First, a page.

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The Last Lecture

After spending the entire weekend in the hospital with my father who is suffering from pancreatic cancer and heart disease, I tried to find an answer or perhaps a possible solution of why is this happening to my Dad at the young age of 70 years old. I yearned for a tangible sense of calming and inner peace to ease my stress as well, so after sneaking away from the hospital for a quick bit to eat with my husband and to reacquaint myself with him after many days of separation, I decided to stop at the local book store before heading back to the hospital. After searching through the book shelves for a few minutes I came across the book titled "The Last Lecture." I saw the You Tube video last April while chairing the WEMTA conference- and this flooded back many memories and tears swelled within my eyes- because this was the weekend my Dad was diagnosed with pancreatic cancer. I knew then I needed to read this to calm my nerves and gain a better understanding of how I could personally make a difference in my father's quality of life for the next 3-6 months. In between attending to my Dad's needs throughout Saturday-Sunday I stole away a few minutes here and there to read "The Last Lecture." I gained a better sense of understanding the cancer my Dad has and could totally relate to the outlined stages of cancer my dad is going through as the same as the author. My dad at times becomes very negative and even appears angry when we try to help him- he is having a hard time accepting assistance from his family members. But other times he tries to reflect a compassionate smile towards us and is sincere in his words- I can not image what he must be going through his head right now- knowing within 3-6 months he will no longer be with us. I find myself crying and becoming very emotional at very unexpected times- it is hard to realize that I will no longer have my Dad around by Christmas or shortly there after- how can one plan for this? The best thing that one can do is to stay positive and reflect on one's life stories. "The Last Lecture" shared many personal stories to make real life connections to get through the difficult times, and the author, Randy Pausch, shared and published his stories to document his experience to leave a living legacy for his young children to remember him as a positive attribute to society, his work, and especially his family. Personal stories are so very powerful- and this was my lesson learned from the book I just read to find the niche to relate to my father this weekend and throughout the next 6 months. Make time for your friends and family- listen to their stories- we never know how little time we have left with them. Naomi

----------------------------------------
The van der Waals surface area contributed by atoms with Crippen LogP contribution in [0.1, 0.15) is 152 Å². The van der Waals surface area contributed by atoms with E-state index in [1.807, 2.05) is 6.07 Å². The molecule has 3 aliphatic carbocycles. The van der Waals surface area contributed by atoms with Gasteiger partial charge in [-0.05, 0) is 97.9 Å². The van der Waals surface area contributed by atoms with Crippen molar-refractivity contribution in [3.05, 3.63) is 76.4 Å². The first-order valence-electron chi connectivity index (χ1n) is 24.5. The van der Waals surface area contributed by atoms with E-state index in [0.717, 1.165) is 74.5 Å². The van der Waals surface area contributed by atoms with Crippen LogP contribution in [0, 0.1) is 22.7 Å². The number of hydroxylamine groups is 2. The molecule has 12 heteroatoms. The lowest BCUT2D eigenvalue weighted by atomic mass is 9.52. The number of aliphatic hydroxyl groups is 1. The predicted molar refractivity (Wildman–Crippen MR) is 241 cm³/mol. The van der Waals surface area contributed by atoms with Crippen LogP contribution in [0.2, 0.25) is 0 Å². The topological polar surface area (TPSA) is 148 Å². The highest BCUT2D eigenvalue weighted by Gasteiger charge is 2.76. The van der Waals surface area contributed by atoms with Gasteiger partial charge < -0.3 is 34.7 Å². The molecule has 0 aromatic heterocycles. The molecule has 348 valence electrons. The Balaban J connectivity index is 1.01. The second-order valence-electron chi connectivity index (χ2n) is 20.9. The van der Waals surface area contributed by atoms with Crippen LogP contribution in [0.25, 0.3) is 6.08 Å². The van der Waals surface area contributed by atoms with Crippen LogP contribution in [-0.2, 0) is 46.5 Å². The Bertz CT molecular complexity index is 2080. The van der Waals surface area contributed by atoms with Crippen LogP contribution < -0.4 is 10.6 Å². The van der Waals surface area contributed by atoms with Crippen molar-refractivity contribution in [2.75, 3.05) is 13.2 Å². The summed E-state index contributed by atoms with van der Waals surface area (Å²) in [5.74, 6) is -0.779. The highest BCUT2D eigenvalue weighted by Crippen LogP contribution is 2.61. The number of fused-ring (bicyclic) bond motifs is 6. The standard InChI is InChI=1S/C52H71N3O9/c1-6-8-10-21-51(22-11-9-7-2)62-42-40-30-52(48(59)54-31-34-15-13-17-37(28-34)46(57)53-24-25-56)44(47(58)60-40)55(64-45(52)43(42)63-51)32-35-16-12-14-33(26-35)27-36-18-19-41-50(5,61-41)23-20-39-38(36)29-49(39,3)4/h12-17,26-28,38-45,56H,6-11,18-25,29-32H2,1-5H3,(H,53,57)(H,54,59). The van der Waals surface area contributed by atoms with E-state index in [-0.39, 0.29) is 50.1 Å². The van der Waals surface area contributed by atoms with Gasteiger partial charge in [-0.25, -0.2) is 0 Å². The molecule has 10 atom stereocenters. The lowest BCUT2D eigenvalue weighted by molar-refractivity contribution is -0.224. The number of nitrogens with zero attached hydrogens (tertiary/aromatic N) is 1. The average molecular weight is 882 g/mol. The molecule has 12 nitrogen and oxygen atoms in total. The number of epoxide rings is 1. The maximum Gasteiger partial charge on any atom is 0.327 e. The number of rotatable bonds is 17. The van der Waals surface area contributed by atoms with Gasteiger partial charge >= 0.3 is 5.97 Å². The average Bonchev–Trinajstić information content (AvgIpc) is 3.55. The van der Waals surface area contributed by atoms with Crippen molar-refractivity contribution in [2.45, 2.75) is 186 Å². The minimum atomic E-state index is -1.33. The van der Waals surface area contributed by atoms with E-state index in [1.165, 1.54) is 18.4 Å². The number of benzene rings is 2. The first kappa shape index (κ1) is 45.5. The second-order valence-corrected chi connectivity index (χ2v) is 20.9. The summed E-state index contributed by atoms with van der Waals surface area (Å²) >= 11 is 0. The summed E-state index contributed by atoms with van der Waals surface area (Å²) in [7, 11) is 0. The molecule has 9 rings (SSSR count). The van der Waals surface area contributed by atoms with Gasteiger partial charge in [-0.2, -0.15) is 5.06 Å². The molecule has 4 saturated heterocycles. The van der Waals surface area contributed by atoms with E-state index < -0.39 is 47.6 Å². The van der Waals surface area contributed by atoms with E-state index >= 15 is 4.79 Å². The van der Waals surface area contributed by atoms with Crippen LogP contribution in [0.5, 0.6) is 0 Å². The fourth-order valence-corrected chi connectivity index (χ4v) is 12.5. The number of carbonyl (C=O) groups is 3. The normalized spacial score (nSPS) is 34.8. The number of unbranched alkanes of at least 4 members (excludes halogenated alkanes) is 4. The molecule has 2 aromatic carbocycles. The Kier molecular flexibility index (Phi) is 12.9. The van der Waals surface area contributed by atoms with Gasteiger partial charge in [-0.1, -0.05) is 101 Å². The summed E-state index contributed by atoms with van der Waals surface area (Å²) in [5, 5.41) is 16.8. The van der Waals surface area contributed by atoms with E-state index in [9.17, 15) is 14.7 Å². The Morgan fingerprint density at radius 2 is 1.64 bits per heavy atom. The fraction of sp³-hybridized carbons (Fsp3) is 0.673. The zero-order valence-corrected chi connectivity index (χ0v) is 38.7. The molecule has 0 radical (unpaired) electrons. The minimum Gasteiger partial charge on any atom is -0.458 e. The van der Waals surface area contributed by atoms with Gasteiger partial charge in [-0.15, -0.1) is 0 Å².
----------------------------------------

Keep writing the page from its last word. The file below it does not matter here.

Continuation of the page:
l.e.herman said…
I attended your workshop this summer in Green Bay and learned a lot from you. Because of this I feel a connection. I am sorry about your father. I lost mine in 1988 from cancer. I just want you to know I am thinking and praying for you.
Lynn Herman
Gibraltar Schools

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